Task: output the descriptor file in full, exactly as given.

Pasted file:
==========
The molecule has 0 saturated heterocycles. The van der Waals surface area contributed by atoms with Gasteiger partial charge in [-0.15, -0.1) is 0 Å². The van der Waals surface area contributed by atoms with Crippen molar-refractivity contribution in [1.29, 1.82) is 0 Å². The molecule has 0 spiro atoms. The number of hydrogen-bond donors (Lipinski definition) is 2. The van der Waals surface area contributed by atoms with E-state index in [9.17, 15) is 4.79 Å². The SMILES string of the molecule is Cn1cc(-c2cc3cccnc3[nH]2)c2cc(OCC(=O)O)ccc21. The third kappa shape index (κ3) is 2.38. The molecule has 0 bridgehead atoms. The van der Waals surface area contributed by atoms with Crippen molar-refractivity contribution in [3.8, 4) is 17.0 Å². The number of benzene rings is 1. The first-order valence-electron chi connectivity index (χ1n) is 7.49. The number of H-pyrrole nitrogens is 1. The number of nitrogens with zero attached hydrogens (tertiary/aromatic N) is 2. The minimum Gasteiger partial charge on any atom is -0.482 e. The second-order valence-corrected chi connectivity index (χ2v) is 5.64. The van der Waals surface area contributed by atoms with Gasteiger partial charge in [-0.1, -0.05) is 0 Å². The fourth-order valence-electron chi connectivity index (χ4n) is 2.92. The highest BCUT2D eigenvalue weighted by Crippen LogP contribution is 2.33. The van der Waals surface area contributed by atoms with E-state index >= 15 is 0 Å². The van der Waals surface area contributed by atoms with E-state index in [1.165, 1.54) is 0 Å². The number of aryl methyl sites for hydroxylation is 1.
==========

The molecule has 0 saturated heterocycles. The van der Waals surface area contributed by atoms with Gasteiger partial charge in [-0.15, -0.1) is 0 Å². The van der Waals surface area contributed by atoms with Crippen molar-refractivity contribution in [1.29, 1.82) is 0 Å². The molecule has 0 spiro atoms. The number of hydrogen-bond donors (Lipinski definition) is 2. The van der Waals surface area contributed by atoms with E-state index in [9.17, 15) is 4.79 Å². The SMILES string of the molecule is Cn1cc(-c2cc3cccnc3[nH]2)c2cc(OCC(=O)O)ccc21. The third kappa shape index (κ3) is 2.38. The molecule has 0 bridgehead atoms. The van der Waals surface area contributed by atoms with Crippen molar-refractivity contribution in [3.8, 4) is 17.0 Å². The number of benzene rings is 1. The first-order valence-electron chi connectivity index (χ1n) is 7.49. The number of H-pyrrole nitrogens is 1. The number of nitrogens with zero attached hydrogens (tertiary/aromatic N) is 2. The minimum Gasteiger partial charge on any atom is -0.482 e. The second-order valence-corrected chi connectivity index (χ2v) is 5.64. The van der Waals surface area contributed by atoms with Gasteiger partial charge in [-0.1, -0.05) is 0 Å². The fourth-order valence-electron chi connectivity index (χ4n) is 2.92. The highest BCUT2D eigenvalue weighted by Crippen LogP contribution is 2.33. The van der Waals surface area contributed by atoms with E-state index >= 15 is 0 Å². The van der Waals surface area contributed by atoms with E-state index in [1.165, 1.54) is 0 Å². The number of aryl methyl sites for hydroxylation is 1.